In 2019, Inside High­er Ed report­ed that FXUA/VIU’s “appears to exist pri­mar­i­ly to enroll inter­na­tion­al stu­dents,” find­ing that over the pre­vi­ous five years, “the per­cent­age of stu­dents from North Amer­i­ca var­ied between 1 and 3 per­cent”. Audi­tors found that the the stu­dent body was large­ly com­prised of inter­na­tion­al stu­dents with an “abysmal­ly poor com­mand” of the Eng­lish lan­guage. The stu­dents were charged $2,178 per grad­u­ate class and $1,266 per under­grad­u­ate class to receive their “patent­ly defi­cient” edu­ca­tion.

    Although Vir­ginia Inter­na­tion­al Uni­ver­si­ty reached an agree­ment with state reg­u­la­tors that allowed it to con­tin­ue oper­at­ing and has rebrand­ed itself as Fair­fax Uni­ver­si­ty of Amer­i­ca, sig­nif­i­cant con­cerns remain about the uni­ver­si­ty, along with its sub­sidiary New­lines Insti­tute.

    Just days before New­lines Institute’s report on Chi­na was released, its FXUA’s accred­i­ta­tion was once again in poten­tial jeop­ardy. On March 5, an advi­so­ry board to the US Depart­ment of Edu­ca­tion rec­om­mend­ed ter­mi­nat­ing recog­ni­tion for ACICS. The Nation­al Advi­so­ry Com­mit­tee on Insti­tu­tion­al Qual­i­ty and Integri­ty vot­ed 11-to‑1 to rec­om­mend that ACICS lose the fed­er­al recog­ni­tion it needs to oper­ate.

    The advi­so­ry com­mit­tee made the same rec­om­men­da­tion in 2016, lead­ing to the ACICS’s recog­ni­tion being revoked under the Oba­ma admin­is­tra­tion, before recog­ni­tion was restored to the trou­bled accred­i­tor in 2018 by then-Pres­i­dent Trump’s Sec­re­tary of Edu­ca­tion, the infa­mous pri­va­ti­za­tion activist and oli­garch Bet­sy Devos.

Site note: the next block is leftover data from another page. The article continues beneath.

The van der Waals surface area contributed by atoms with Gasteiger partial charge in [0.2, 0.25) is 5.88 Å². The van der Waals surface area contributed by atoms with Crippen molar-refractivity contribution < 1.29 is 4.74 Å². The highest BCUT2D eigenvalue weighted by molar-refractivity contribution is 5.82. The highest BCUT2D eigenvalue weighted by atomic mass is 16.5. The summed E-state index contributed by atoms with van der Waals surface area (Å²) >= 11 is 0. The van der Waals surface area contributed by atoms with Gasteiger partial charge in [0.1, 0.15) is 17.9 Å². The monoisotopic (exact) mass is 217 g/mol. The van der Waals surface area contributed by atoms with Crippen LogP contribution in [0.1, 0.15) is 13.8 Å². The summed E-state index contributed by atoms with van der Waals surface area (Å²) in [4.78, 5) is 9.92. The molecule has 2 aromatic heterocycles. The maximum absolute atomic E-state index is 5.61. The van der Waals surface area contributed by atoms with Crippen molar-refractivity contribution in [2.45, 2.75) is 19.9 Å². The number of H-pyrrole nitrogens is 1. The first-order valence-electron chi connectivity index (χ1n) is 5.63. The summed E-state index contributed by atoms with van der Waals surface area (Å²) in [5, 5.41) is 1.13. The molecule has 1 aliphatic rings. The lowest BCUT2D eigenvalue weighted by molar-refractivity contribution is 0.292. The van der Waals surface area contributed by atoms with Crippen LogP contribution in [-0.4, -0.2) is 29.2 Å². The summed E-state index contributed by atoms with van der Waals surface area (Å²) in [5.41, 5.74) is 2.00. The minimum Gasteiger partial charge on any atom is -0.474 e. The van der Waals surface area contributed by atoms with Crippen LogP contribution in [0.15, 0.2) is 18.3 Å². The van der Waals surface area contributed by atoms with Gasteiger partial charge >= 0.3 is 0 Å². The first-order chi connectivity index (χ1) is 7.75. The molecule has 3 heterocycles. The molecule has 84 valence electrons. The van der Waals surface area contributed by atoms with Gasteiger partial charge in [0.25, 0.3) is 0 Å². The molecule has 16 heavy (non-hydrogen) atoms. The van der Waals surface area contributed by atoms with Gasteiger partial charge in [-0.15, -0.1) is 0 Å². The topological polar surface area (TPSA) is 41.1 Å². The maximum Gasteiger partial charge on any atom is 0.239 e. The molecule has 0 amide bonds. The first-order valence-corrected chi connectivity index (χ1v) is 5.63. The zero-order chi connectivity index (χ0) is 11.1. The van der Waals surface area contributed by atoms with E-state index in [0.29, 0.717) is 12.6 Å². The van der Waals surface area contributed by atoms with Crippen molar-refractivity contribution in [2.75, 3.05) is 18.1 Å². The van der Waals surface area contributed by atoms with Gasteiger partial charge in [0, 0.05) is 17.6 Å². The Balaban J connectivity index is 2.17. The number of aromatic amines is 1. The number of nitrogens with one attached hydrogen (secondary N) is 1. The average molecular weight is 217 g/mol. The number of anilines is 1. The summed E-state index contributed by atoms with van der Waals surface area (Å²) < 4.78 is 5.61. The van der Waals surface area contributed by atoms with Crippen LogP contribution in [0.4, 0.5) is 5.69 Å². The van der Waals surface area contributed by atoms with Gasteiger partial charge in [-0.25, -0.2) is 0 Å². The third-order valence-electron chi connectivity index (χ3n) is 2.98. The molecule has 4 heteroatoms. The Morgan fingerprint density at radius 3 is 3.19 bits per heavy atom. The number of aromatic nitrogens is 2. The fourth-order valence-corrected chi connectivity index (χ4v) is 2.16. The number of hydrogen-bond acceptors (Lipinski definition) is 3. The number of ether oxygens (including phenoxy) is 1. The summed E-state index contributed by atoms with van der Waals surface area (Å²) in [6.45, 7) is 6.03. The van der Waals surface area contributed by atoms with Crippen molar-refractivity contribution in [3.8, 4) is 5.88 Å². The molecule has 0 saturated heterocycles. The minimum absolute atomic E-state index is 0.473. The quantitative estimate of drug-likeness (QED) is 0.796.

The Wal­len­berg Cen­tre: A haven for anti-Chi­na hawks and regime-change lob­by­ists

    New­lines Insti­tute pub­lished its report in col­lab­o­ra­tion with The Raoul Wal­len­berg Cen­tre for Human Rights. The report’s prin­ci­pal author, Yon­ah Dia­mond, is legal coun­sel for The Wal­len­berg Cen­ter, and many of the report’s sig­na­to­ries hold affil­i­a­tions with the orga­ni­za­tion.

    Based in Mon­tre­al, The Wal­len­berg Cen­tre was found­ed by Irwin Cotler, for­mer Min­is­ter of Jus­tice and Attor­ney Gen­er­al of Cana­da. While often tout­ed as a “human rights cham­pi­on”, Cotler is, in fact, a cham­pi­on of the “respon­si­bil­i­ty to pro­tect” and “human­i­tar­i­an inter­ven­tion” doc­trines, reg­u­lar­ly invoked by West­ern states in order to jus­ti­fy impe­r­i­al inter­ven­tions in the glob­al south.

    Cotler rou­tine­ly lev­els pro­pa­gan­dis­tic accu­sa­tions of human rights abus­es, atroc­i­ties, and geno­cide in ser­vice West­ern impe­ri­al­ism, includ­ing inter­ven­tions in Libya and Syr­ia, Iran, and Venezuela, where Cotler served as legal coun­sel for far-right, US-backed Venezue­lan coup leader Leopol­do López. Lopez’s wife, Lil­ian Tin­tori, holds an advi­so­ry posi­tion at The Wal­len­berg Cen­tre.

    Cotler is also active in Haiti, serv­ing as the Min­is­ter of Jus­tice in the Cana­di­an admin­is­tra­tion that worked with the US and France to help over­throw for­mer Hait­ian Pres­i­dent Jean-Bertrand Aris­tide in 2004. In 2014, Cotler invit­ed Maryam Rajavi, leader of the exiled Iran­ian MEK cult, to speak on Canada’s par­lia­ment hill. Four years lat­er, he nom­i­nat­ed US and UK-fund­ed Syr­i­an White Hel­mets for the Nobel Peace Prize.

    Justin Trudeau taps Irwin Cotler, the Cana­di­an ver­sion of Alan Der­showitz, as de fac­to anti-Pales­tin­ian czar. Cotler will lead the cen­ter-left gov­ern­men­t’s assault on free speech and polic­ing of Pales­tine sol­i­dar­i­ty orga­niz­ing. https://t.co/UK7HXdKGlZ— Max Blu­men­thal (@MaxBlumenthal) Novem­ber 26, 2020